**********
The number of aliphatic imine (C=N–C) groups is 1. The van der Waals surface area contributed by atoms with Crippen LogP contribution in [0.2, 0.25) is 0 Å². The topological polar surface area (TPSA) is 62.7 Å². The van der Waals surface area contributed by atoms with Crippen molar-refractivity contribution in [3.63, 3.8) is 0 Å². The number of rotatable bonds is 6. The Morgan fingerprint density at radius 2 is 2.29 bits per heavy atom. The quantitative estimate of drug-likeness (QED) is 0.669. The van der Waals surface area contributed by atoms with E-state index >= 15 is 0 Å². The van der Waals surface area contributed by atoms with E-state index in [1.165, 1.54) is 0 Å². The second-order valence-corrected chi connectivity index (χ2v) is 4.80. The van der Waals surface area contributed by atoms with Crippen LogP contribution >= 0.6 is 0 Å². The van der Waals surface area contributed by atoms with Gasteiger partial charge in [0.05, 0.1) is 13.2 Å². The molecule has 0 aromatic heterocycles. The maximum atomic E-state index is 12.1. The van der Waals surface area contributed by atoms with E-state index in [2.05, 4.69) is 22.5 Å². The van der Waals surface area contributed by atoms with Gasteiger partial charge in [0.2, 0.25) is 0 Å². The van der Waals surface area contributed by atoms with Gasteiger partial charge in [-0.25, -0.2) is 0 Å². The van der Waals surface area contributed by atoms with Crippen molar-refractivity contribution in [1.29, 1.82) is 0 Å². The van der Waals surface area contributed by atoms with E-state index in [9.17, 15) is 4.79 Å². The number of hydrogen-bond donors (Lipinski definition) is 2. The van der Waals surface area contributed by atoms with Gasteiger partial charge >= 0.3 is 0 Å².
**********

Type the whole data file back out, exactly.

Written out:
The number of aliphatic imine (C=N–C) groups is 1. The van der Waals surface area contributed by atoms with Crippen LogP contribution in [0.2, 0.25) is 0 Å². The topological polar surface area (TPSA) is 62.7 Å². The van der Waals surface area contributed by atoms with Crippen molar-refractivity contribution in [3.63, 3.8) is 0 Å². The number of rotatable bonds is 6. The Morgan fingerprint density at radius 2 is 2.29 bits per heavy atom. The quantitative estimate of drug-likeness (QED) is 0.669. The van der Waals surface area contributed by atoms with E-state index >= 15 is 0 Å². The van der Waals surface area contributed by atoms with E-state index in [1.165, 1.54) is 0 Å². The second-order valence-corrected chi connectivity index (χ2v) is 4.80. The van der Waals surface area contributed by atoms with Crippen LogP contribution >= 0.6 is 0 Å². The van der Waals surface area contributed by atoms with Gasteiger partial charge in [0.05, 0.1) is 13.2 Å². The molecule has 0 aromatic heterocycles. The maximum atomic E-state index is 12.1. The van der Waals surface area contributed by atoms with E-state index in [2.05, 4.69) is 22.5 Å². The van der Waals surface area contributed by atoms with Gasteiger partial charge in [0.2, 0.25) is 0 Å². The van der Waals surface area contributed by atoms with Gasteiger partial charge in [-0.25, -0.2) is 0 Å². The van der Waals surface area contributed by atoms with Crippen molar-refractivity contribution in [1.29, 1.82) is 0 Å². The van der Waals surface area contributed by atoms with E-state index in [9.17, 15) is 4.79 Å². The number of hydrogen-bond donors (Lipinski definition) is 2. The van der Waals surface area contributed by atoms with Gasteiger partial charge >= 0.3 is 0 Å².